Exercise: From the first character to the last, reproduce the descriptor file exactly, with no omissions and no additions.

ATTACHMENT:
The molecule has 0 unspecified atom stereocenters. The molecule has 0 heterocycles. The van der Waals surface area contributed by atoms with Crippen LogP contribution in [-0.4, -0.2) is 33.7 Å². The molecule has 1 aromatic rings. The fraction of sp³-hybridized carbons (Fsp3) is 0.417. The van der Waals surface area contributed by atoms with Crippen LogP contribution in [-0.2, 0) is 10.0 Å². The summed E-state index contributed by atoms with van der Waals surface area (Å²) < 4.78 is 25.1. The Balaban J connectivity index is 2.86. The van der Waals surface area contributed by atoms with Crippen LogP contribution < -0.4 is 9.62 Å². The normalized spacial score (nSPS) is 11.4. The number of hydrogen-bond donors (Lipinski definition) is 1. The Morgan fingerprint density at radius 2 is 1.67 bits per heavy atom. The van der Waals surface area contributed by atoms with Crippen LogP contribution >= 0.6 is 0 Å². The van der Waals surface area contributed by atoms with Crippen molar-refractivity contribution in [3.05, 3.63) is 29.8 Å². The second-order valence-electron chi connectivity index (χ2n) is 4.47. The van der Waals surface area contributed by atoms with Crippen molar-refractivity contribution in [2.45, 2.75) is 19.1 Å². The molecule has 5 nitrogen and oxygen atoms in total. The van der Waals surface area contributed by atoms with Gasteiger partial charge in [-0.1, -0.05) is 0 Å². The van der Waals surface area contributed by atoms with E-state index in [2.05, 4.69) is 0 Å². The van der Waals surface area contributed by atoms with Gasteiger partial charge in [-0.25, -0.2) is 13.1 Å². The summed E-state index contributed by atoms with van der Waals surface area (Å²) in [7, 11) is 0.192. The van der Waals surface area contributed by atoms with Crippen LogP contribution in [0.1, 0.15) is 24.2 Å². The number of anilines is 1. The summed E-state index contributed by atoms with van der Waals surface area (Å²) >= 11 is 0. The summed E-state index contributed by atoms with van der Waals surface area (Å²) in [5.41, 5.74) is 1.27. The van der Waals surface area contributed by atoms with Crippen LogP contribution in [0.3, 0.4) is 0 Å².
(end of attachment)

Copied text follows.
The molecule has 0 unspecified atom stereocenters. The molecule has 0 heterocycles. The van der Waals surface area contributed by atoms with Crippen LogP contribution in [-0.4, -0.2) is 33.7 Å². The molecule has 1 aromatic rings. The fraction of sp³-hybridized carbons (Fsp3) is 0.417. The van der Waals surface area contributed by atoms with Crippen LogP contribution in [-0.2, 0) is 10.0 Å². The summed E-state index contributed by atoms with van der Waals surface area (Å²) < 4.78 is 25.1. The Balaban J connectivity index is 2.86. The van der Waals surface area contributed by atoms with Crippen LogP contribution < -0.4 is 9.62 Å². The normalized spacial score (nSPS) is 11.4. The number of hydrogen-bond donors (Lipinski definition) is 1. The Morgan fingerprint density at radius 2 is 1.67 bits per heavy atom. The van der Waals surface area contributed by atoms with Crippen LogP contribution >= 0.6 is 0 Å². The van der Waals surface area contributed by atoms with Crippen molar-refractivity contribution in [3.05, 3.63) is 29.8 Å². The second-order valence-electron chi connectivity index (χ2n) is 4.47. The van der Waals surface area contributed by atoms with Crippen molar-refractivity contribution in [2.45, 2.75) is 19.1 Å². The molecule has 5 nitrogen and oxygen atoms in total. The van der Waals surface area contributed by atoms with Gasteiger partial charge in [-0.1, -0.05) is 0 Å². The van der Waals surface area contributed by atoms with E-state index in [2.05, 4.69) is 0 Å². The van der Waals surface area contributed by atoms with Gasteiger partial charge in [-0.25, -0.2) is 13.1 Å². The summed E-state index contributed by atoms with van der Waals surface area (Å²) in [7, 11) is 0.192. The van der Waals surface area contributed by atoms with Crippen LogP contribution in [0.1, 0.15) is 24.2 Å². The number of anilines is 1. The summed E-state index contributed by atoms with van der Waals surface area (Å²) >= 11 is 0. The summed E-state index contributed by atoms with van der Waals surface area (Å²) in [5.41, 5.74) is 1.27. The van der Waals surface area contributed by atoms with Crippen LogP contribution in [0.3, 0.4) is 0 Å².